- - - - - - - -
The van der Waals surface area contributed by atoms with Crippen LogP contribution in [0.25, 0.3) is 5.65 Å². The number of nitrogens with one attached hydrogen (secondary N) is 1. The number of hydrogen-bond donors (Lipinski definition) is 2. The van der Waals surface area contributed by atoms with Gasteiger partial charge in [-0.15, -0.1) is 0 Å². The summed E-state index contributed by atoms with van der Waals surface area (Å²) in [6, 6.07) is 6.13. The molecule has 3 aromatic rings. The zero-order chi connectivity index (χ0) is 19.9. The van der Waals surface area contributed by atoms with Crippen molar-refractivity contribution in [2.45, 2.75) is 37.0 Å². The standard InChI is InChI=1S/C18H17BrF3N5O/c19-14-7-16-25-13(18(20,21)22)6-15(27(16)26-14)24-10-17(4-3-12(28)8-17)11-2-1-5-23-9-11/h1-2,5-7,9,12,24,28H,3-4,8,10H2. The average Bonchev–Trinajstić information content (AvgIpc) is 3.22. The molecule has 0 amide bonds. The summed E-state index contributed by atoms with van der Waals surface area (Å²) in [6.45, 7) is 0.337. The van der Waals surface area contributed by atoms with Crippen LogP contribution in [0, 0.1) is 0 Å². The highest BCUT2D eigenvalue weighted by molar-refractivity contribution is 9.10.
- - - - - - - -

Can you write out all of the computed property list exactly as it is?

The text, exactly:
The van der Waals surface area contributed by atoms with Crippen LogP contribution in [0.25, 0.3) is 5.65 Å². The number of nitrogens with one attached hydrogen (secondary N) is 1. The number of hydrogen-bond donors (Lipinski definition) is 2. The van der Waals surface area contributed by atoms with Gasteiger partial charge in [-0.15, -0.1) is 0 Å². The summed E-state index contributed by atoms with van der Waals surface area (Å²) in [6, 6.07) is 6.13. The molecule has 3 aromatic rings. The zero-order chi connectivity index (χ0) is 19.9. The van der Waals surface area contributed by atoms with Crippen molar-refractivity contribution in [2.45, 2.75) is 37.0 Å². The standard InChI is InChI=1S/C18H17BrF3N5O/c19-14-7-16-25-13(18(20,21)22)6-15(27(16)26-14)24-10-17(4-3-12(28)8-17)11-2-1-5-23-9-11/h1-2,5-7,9,12,24,28H,3-4,8,10H2. The average Bonchev–Trinajstić information content (AvgIpc) is 3.22. The molecule has 0 amide bonds. The summed E-state index contributed by atoms with van der Waals surface area (Å²) in [6.45, 7) is 0.337. The van der Waals surface area contributed by atoms with Crippen LogP contribution in [0, 0.1) is 0 Å². The highest BCUT2D eigenvalue weighted by molar-refractivity contribution is 9.10.